McIntosh is only the second Canadian to repeat as world champion, joining Kylie Masse. McIntosh and Masse are also the only Canadians with three career gold medals at the long-course world championships
FUKUOKA, Japan — This was the dominant performance Summer McIntosh was looking for at this year’s World Aquatics Championships.
The 16-year-old from Toronto defended her world title in the women’s 200-metre butterfly in spectacular fashion on Thursday. McIntosh led the race at every split and set world junior, Canadian and Americas records with her time of two minutes 4.06 seconds.
McIntosh is only the second Canadian to repeat as world champion, joining Kylie Masse. McIntosh and Masse are also the only Canadians with three career gold medals at the long-course world championships.
“Going into the final I was really pumped up for it as I got gold last time here at worlds,” McIntosh said. “That was a really special moment for me, so to repeat it again that meant the world. I’m just really overly happy with the result.”
Australia’s Elizabeth Dekkers (2:05.46) and American Regan Smith (2:06.58) rounded out the podium.
After starting the world championships with a disappointing result, by her standards at least, McIntosh is rounding into elite form in Fukuoka.
The Canadian finished off just off the podium in her first race, the 400m freestyle on Sunday, while Australian star Ariarne Titmus won gold and broke McIntosh’s world record.
McIntosh rebounded Wednesday with bronze in her world championship debut in the 200 freestyle, a good result in a fast race that featured a world-record swim from Australian Mollie O’Callaghan.
On Thursday, she was fully in the form that saw her win four medals in her world championships debut last year in Budapest, Hungary. She will look to channel that momentum when she attempts to defend her 400m individual medley title on Sunday.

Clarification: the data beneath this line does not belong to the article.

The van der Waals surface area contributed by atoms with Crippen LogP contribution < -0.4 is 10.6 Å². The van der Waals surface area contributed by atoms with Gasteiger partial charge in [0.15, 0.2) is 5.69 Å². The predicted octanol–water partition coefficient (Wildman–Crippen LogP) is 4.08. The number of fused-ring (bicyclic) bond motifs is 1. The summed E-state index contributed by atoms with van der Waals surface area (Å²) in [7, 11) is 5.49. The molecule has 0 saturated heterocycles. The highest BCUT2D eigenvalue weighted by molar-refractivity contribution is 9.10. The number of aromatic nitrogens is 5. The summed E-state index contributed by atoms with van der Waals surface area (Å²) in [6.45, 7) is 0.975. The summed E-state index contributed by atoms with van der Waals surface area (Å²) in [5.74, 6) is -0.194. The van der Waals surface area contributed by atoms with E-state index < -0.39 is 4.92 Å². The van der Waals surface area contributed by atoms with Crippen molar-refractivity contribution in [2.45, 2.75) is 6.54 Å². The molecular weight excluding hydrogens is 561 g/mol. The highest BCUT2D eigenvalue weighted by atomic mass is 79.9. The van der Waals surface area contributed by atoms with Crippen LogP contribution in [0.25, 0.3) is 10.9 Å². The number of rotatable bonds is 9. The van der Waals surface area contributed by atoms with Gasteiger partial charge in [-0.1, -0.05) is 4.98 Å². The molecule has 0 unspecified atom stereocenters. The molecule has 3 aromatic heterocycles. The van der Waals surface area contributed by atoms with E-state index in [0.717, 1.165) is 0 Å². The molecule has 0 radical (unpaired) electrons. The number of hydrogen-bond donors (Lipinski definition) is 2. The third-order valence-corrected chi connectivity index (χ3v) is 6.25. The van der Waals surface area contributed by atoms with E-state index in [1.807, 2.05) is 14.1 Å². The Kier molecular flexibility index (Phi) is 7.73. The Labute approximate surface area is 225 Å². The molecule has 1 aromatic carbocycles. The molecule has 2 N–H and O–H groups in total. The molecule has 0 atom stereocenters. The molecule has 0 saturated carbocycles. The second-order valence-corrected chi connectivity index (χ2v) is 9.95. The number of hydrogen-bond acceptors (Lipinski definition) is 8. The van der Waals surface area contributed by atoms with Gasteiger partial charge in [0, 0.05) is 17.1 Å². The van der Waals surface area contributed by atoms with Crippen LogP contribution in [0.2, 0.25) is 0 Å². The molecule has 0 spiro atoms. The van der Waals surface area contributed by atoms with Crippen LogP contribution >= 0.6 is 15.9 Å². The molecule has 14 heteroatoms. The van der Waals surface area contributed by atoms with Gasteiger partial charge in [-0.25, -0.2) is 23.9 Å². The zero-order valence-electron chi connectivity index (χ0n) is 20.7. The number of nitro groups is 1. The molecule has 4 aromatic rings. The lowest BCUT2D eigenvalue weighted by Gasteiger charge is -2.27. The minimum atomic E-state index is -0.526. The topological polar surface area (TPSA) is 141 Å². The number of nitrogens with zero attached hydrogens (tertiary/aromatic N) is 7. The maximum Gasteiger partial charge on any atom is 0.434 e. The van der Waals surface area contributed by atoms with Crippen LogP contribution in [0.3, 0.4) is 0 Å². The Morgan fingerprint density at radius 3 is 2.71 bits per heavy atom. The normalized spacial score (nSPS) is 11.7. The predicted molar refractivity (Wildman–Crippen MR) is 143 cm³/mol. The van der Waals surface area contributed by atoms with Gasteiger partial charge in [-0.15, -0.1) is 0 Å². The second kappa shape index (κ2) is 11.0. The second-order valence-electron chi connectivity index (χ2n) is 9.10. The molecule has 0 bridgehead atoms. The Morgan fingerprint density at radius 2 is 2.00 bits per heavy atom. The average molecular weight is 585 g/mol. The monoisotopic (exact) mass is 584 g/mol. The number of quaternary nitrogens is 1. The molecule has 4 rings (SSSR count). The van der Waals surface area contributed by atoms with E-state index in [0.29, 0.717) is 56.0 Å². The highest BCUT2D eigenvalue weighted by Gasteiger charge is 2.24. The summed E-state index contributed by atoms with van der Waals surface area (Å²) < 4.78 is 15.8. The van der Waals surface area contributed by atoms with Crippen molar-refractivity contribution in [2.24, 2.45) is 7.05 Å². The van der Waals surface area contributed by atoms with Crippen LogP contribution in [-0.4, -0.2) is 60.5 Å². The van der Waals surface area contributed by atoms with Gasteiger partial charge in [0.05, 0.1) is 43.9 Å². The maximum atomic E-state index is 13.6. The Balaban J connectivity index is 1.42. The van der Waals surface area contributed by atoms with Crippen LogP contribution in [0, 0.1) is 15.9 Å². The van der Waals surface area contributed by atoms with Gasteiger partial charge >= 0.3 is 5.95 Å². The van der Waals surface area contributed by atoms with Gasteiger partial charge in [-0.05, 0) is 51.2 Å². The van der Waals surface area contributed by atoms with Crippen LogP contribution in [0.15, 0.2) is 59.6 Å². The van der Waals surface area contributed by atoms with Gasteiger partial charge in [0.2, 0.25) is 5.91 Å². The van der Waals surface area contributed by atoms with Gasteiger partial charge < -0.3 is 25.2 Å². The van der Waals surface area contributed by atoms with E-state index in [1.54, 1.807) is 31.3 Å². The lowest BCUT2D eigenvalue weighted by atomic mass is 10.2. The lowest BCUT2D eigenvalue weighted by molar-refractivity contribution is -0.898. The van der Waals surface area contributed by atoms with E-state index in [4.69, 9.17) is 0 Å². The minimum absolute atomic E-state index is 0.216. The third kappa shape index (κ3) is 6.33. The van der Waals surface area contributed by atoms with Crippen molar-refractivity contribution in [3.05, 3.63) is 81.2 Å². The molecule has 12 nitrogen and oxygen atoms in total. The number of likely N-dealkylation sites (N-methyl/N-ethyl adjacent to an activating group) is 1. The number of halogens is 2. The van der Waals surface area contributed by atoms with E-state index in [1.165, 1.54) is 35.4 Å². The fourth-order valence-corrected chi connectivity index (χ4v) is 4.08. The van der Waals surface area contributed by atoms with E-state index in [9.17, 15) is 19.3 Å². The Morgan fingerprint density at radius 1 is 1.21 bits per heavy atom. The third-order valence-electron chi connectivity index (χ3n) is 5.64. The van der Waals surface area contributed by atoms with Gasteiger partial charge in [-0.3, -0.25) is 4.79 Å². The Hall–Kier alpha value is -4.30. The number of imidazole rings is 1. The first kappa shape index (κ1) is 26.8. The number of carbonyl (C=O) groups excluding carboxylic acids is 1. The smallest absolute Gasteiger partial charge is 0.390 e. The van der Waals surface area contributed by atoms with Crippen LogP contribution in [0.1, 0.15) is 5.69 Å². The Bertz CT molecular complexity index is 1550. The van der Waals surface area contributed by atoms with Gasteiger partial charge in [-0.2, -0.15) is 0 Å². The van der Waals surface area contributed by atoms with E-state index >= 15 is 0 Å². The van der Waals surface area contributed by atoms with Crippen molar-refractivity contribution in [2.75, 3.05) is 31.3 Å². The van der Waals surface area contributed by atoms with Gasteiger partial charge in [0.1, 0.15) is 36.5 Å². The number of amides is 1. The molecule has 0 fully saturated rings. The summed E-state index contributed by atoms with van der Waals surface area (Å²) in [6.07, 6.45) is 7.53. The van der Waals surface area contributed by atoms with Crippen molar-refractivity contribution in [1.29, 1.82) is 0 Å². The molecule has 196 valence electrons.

McIntosh got a hug from her parents over the railing as she did her victory lap with the gold medal.
“It was really nice to see them,’’ said McIntosh. ‘’I hadn’t seen them in a while with being away for so long with staging camp and things like that.
“To share that moment with them plus my sister cheering me on back home in addition to all my friends and family, really means the world to have their support.”
Also Thursday, Masse, of LaSalle, Ont., finished fourth in the 50m backstroke in 27.28. Australia’s Kaylee McKeown won gold (27.08) ahead of Smith (27.11) and Britain’s Lauren Cox (27.20).
Calgary’s Ingrid Wilm (27.41) finished sixth.
Australia set a world record in the women’s 4×200 freestyle relay in 7:37.50. The Americans followed in 7:41.38 and China was third in 7:44.40.
Canada was fifth in 7:49.98 with Mary-Sophie Harvey of Trois-Rivieres, Que., McIntosh, Emma O’Croinin of Edmonton and Brooklyn Douthwright of Riverview, N.B.
The medallists qualify for the Paris 2024 Olympic Games, while the remaining 13 spots will be decided by ranking Fukuoka times against the times from the Doha 2024 worlds.
McIntosh said she was well prepared to swim two finals on the same night.
“Obviously it’s tough but I’ve done it before at last worlds and it worked out pretty well,’’ she said. ‘’I just kind of have to trust my training on that back end of the 200 free and recover as much as possible in between those two events.”
In the women’s 200 breaststroke semifinal, Kelsey Wog of Winnipeg qualified eighth for Friday’s final in a time 2:24.16.
“There’s definitely a few things that I know I can fix,’’ said Wog. ‘’It didn’t go quite as I wanted to in that race, but it’s a season’s best this year. It’s been a tough year so I can’t complain about that.”
Hugh McNeill of Langley, B.C., was 15th overall in the men’s 200 backstroke semi in 1:58.86.
Brayden Taivassalo of Newmarket, Ont., was 30th in the men’s 200 breaststroke prelims in 2:13.81.
This report by The Canadian Press was first published July 27, 2023.
The Canadian Press